You’ve done an amazing job networking, farming your area, marketing to your sphere, and you’re a social media wizard. In fact, your pipeline is practically bursting with buyers and sellers ready to make a move.
Just as soon as they find the perfect house. Like the ones on HGTV.
Cue the screeching tires.
The little voice inside your head is screaming, “The perfect house? In this market? Does the unicorn have to convey or can the sellers take it with them?”
In reality, this is the moment success is created. Can you, as an agent, find and define your clients’ motivation? Can you manage their expectations? And can you educate them on the difference between what they see on HGTV and what they will see in the real world?
Have a conversation about why they want to move: If you’ve heard Joe Stumpf talk about the “5-6-7” conversation, you’ll already know what I mean. (Watch the video here: https://youtu.be/OsfGxjGDH4c). Basically, you have to really get to your clients’ deeper motivation for making a move so you understand what appeals to them. It’s never about needing a fourth bedroom. It might be about the ability to have a multi-generational home and the togetherness that brings, or about personal fulfillment. The point is, when you know their motivation, you can remind your client of that when they see a house that is “almost perfect, except.” Being reminded of the ways in which the nearly perfect house would help them achieve their goals can remove insignificant obstacles.
Manage how your clients perceive staging (or lack thereof): Often, what buyers mean by the “perfect house” is one that is staged well with a design that reflects their favorite TV show. They may see a few houses that look great online, but when they go see them in person, the flow of the house doesn’t work for their needs at all. You can help manage this by reviewing listings with them before you show, pointing out houses whose numbers make sense on paper first. You can also help them see past the houses that don’t look up to snuff by presenting an alternate mental picture as you walk through it. Remind buyers that most of the houses they see won’t be staged. Some of them won’t even be clean. And though it’s hard to look past the grime to the structure of the house – all the stuff they see – the dirty dishes in the sink, the weird portraits on the walls, the messy bedrooms – none of that stays with the house when they buy it. It’s also a good idea to remind new buyers that most people don’t look at three houses and then choose one. They don’t need to be discouraged if they don’t see anything they like after door number three.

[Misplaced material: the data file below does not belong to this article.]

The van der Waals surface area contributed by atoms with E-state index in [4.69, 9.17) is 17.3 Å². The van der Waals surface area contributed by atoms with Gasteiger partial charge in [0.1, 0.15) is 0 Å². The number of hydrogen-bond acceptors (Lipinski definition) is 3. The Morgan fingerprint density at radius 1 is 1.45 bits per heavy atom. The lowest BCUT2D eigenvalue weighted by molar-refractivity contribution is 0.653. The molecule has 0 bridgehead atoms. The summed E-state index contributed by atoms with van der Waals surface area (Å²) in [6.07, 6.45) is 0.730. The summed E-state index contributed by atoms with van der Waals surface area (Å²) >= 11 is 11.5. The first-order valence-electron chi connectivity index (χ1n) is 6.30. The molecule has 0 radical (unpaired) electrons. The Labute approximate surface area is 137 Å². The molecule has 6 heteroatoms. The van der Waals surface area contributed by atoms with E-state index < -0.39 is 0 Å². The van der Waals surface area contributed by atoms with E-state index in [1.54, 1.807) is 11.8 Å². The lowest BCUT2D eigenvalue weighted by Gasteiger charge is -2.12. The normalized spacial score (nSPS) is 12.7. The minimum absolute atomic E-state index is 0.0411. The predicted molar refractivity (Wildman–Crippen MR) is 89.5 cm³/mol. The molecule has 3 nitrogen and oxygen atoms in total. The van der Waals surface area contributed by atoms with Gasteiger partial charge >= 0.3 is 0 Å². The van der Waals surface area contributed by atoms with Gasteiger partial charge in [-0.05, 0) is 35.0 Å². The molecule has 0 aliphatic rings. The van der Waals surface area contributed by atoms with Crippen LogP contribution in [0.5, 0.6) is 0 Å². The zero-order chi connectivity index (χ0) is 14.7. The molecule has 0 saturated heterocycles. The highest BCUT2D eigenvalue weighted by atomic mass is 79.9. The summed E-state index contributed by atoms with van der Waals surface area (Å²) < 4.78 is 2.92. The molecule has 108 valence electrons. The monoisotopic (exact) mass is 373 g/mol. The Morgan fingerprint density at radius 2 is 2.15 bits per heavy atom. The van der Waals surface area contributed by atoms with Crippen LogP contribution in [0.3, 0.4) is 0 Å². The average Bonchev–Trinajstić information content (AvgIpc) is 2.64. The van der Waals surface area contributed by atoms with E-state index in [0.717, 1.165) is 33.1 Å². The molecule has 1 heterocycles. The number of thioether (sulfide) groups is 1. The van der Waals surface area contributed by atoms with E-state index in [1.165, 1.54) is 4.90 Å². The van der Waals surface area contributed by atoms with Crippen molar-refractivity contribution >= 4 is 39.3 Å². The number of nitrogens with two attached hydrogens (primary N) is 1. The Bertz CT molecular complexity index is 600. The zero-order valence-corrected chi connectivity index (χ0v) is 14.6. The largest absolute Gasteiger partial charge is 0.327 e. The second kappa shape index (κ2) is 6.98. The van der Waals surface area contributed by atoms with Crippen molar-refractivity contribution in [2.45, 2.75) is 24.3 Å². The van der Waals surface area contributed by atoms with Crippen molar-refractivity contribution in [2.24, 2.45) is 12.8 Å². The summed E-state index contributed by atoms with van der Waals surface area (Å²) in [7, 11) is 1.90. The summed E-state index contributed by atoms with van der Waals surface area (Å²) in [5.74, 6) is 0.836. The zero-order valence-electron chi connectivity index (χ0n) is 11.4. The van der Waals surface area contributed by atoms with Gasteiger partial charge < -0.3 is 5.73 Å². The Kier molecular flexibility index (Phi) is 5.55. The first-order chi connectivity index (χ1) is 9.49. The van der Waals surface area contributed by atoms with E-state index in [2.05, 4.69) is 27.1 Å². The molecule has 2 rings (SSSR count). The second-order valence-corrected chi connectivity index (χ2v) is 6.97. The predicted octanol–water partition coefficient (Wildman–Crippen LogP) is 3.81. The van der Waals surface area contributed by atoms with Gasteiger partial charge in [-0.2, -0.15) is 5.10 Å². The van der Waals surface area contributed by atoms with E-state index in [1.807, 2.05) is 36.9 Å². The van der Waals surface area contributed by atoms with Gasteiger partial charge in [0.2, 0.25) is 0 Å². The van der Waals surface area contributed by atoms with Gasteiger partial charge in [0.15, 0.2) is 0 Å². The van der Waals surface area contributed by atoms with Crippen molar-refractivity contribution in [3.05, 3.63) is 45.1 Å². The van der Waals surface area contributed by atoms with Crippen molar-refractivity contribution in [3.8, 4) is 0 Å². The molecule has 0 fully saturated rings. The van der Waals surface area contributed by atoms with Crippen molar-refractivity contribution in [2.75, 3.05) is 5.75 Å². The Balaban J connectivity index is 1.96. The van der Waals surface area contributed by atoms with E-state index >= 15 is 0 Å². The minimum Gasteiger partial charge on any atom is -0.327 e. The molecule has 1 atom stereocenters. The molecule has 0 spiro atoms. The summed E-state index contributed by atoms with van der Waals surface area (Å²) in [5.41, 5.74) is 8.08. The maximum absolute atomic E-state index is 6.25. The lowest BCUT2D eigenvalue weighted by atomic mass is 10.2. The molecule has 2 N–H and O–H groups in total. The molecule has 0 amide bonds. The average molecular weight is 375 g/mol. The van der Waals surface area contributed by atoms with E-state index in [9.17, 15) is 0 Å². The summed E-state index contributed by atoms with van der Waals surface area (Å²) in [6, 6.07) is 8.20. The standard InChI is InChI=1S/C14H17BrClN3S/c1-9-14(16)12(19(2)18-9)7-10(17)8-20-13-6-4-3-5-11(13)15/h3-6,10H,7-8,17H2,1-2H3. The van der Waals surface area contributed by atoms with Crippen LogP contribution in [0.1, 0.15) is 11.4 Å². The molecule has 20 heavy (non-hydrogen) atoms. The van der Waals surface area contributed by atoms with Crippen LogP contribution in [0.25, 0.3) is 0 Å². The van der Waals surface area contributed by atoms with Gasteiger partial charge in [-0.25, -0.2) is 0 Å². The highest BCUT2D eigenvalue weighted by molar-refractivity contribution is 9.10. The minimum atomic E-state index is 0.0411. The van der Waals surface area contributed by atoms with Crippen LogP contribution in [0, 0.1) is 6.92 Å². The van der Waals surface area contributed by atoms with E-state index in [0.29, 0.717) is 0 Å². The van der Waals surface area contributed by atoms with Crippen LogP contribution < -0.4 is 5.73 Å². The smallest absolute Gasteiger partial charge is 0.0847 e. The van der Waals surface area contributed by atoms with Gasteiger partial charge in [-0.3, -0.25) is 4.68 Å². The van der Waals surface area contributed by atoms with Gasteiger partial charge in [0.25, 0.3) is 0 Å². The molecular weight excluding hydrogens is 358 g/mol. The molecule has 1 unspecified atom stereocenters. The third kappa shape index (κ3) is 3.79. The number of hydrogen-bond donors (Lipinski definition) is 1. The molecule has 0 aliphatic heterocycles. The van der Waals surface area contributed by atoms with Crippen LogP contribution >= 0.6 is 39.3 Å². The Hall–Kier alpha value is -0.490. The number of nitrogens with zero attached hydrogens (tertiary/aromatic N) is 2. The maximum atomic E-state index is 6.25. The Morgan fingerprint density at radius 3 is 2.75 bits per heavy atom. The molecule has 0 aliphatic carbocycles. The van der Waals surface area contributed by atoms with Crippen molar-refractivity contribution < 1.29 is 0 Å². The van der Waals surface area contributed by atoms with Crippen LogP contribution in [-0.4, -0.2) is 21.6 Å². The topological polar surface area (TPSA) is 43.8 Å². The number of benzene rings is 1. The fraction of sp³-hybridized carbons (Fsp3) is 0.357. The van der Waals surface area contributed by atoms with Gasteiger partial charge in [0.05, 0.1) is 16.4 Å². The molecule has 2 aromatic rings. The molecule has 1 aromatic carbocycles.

And then there’s the price: The success of the good folks down in Waco has created a bit of sticker shock around here – especially with our quickly rising prices – and especially among first time buyers or would-be renovators in need of a reality check. This is where having a few really good resources comes in handy. For instance, the super-cheap houses are often from auction, even if they don’t say so on TV. If you’re not an expert on auctions, find someone who is and get to know them and the process. If you’re not interested in developing your business in that direction, you’ve at least got a good place to send referrals. That way, when you’ve got a buyer who is determined to go that route, you can explain to them how it’s done and find out if they have the resources (i.e. cash) or if they are better off going the more traditional route. Getting a great lender to pre-approve your buyers is also critical. Your buyers should be made aware up front of all of the costs associated with buying a home – not just closing costs, but all of the money they are going to need in hand for escrow, inspections, option, down payment, and anything else. When you can have this conversation in tandem with the lender and the numbers agree, your clients will be better prepared to buy and will feel reassured that both you and your lender know what you’re doing. If your clients want to renovate a home, make sure they fully understand how renovation or construction loans work before the go under contract. And make sure they have a few general contractors give them renovation bids during the option period as well, so they have an idea of what they’re getting into if they’ve never done a project house before.
Good luck, REALTORS. Do let us know if the unicorn conveys. We’d LOVE to hear that story!